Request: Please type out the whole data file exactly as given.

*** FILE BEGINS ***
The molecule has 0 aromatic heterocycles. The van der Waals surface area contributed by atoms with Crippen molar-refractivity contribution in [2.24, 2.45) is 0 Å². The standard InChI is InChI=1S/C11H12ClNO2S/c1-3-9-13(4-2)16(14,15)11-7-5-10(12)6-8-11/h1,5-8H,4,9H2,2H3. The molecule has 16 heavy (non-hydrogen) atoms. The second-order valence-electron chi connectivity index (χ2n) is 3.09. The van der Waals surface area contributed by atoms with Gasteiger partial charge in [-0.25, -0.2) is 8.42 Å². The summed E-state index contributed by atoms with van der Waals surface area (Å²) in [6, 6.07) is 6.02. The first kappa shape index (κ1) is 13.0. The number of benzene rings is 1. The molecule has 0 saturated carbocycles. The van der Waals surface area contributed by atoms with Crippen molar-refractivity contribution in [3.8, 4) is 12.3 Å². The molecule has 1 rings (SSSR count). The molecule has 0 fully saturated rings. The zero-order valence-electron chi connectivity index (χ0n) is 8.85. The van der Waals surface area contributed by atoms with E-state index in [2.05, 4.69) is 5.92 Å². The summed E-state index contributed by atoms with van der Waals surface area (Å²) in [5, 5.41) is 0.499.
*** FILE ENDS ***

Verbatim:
The molecule has 0 aromatic heterocycles. The van der Waals surface area contributed by atoms with Crippen molar-refractivity contribution in [2.24, 2.45) is 0 Å². The standard InChI is InChI=1S/C11H12ClNO2S/c1-3-9-13(4-2)16(14,15)11-7-5-10(12)6-8-11/h1,5-8H,4,9H2,2H3. The molecule has 16 heavy (non-hydrogen) atoms. The second-order valence-electron chi connectivity index (χ2n) is 3.09. The van der Waals surface area contributed by atoms with Gasteiger partial charge in [-0.25, -0.2) is 8.42 Å². The summed E-state index contributed by atoms with van der Waals surface area (Å²) in [6, 6.07) is 6.02. The first kappa shape index (κ1) is 13.0. The number of benzene rings is 1. The molecule has 0 saturated carbocycles. The van der Waals surface area contributed by atoms with Crippen molar-refractivity contribution in [3.8, 4) is 12.3 Å². The molecule has 1 rings (SSSR count). The molecule has 0 fully saturated rings. The zero-order valence-electron chi connectivity index (χ0n) is 8.85. The van der Waals surface area contributed by atoms with E-state index in [2.05, 4.69) is 5.92 Å². The summed E-state index contributed by atoms with van der Waals surface area (Å²) in [5, 5.41) is 0.499.